The EU budget – the Multiannual Financial Framework (MFF) – will be used to “reflect the impact of the Covid-19 crisis”, according to the Eurogroup.

The group, which brings together the finance ministers of the Eurozone (countries that use the euro as their currency) released a statement after ministers agreed a rescue package to tackle the pandemic. The package reportedly amounts to €500 billion.

Outlining what steps will be necessary to prepare for an economic recovery after the pandemic passes, the group said that the MFF will play a central role in this.

The MFF has come in for much discussion in agriculture circles in recent months. Before the Covid-19 situation, EU finance minister had been trying to agree a new budget for the period 2021 to 2027. This would have had an impact on funding for the Common Agriculture Policy (CAP).

The Eurogroup statement said the MFF will “have to reflect the impact of the crisis and the size of the challenges ahead”.

It will do this by “setting the right priorities; allowing member states to effectively address the fallout of the coronavirus crisis; supporting the economic recovery; and ensuring that cohesion within the union is maintained through solidarity, fairness and responsibility”.

The European Commission has already stated its intention to adapt its proposals for the MFF to reflect the “new situation outlook”.

It’s too early to tell how exactly Covid-19 will affect the MFF, and how that in turn will affect funding for the CAP, but fears have already been raised that an economic downturn in Europe as a result of the pandemic would result in member states being unwilling or unable to increase their contributions to the EU budget.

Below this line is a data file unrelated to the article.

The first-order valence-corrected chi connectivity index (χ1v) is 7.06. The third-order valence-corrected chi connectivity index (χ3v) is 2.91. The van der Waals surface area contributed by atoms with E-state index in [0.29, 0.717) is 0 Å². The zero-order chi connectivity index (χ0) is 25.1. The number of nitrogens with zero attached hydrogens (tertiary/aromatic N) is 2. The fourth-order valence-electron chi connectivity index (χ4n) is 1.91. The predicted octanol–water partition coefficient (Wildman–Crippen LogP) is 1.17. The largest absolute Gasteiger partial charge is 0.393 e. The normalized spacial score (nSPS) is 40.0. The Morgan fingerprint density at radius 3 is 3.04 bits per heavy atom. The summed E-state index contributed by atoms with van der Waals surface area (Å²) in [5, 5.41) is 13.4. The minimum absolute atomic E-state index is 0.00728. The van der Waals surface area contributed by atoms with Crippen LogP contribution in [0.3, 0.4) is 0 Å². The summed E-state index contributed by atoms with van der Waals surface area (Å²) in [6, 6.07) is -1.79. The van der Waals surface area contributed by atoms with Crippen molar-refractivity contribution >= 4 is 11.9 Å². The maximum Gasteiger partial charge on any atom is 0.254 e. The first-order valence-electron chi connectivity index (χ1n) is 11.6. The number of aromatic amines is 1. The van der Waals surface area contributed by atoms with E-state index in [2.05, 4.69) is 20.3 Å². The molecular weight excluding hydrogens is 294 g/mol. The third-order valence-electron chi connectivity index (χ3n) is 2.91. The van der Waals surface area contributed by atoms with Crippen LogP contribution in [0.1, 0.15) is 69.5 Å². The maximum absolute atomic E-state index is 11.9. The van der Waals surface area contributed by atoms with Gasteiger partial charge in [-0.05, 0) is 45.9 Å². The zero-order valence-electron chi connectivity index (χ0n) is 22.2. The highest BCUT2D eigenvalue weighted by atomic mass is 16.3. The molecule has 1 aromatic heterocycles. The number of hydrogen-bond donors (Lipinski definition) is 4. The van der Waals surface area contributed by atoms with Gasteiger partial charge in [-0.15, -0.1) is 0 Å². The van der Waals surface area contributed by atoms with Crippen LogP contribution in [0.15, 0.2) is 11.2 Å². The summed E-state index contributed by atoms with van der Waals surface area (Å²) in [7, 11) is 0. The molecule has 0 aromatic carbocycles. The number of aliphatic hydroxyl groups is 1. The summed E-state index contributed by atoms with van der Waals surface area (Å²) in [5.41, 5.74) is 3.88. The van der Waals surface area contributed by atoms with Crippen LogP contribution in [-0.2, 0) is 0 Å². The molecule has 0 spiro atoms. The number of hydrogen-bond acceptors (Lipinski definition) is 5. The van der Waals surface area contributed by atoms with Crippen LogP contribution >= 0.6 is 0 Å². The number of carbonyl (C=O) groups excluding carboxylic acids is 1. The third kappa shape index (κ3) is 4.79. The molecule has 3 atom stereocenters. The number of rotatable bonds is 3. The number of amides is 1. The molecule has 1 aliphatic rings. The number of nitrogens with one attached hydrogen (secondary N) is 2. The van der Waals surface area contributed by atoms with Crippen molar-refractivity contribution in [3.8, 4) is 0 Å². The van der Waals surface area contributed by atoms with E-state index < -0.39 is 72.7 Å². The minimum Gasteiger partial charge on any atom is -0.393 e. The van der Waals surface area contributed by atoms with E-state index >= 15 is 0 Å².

Furthermore, Irish MEP Billy Kelleher recently told AgriLand that it was possible that funding at an European level that is already earmarked for other purposes may be redirected to the Covid-19 response, thus putting further pressures on national budgets.

MFF progress

The progress on the MFF and the CAP budget is hampered by disruption to scheduled meetings of the European Council and the committees of the European Parliament.

Many such meetings have been postponed or cancelled as a result of Covid-19, with Brussels virtually “on lockdown”.

Before the pandemic hit, negotiations on the MFF had already hit a stumbling block.

In late February, a European Council summit on the MFF concluded without any agreement on the EU budget for 2021 to 2027.

Speaking at the end of that summit on February 21, European Council President Charles Michel said: “Unfortunately, today we have observed that it was not possible to reach an agreement. We have observed that we need more time.

“We have worked very hard to try to reconcile the different concerns, the different interests, the different opinions on the table. But we need more time. It means that we will see in the future how it is possible to work on this topic in order to succeed, in order to get an agreement in the council,” Michel had said at the time.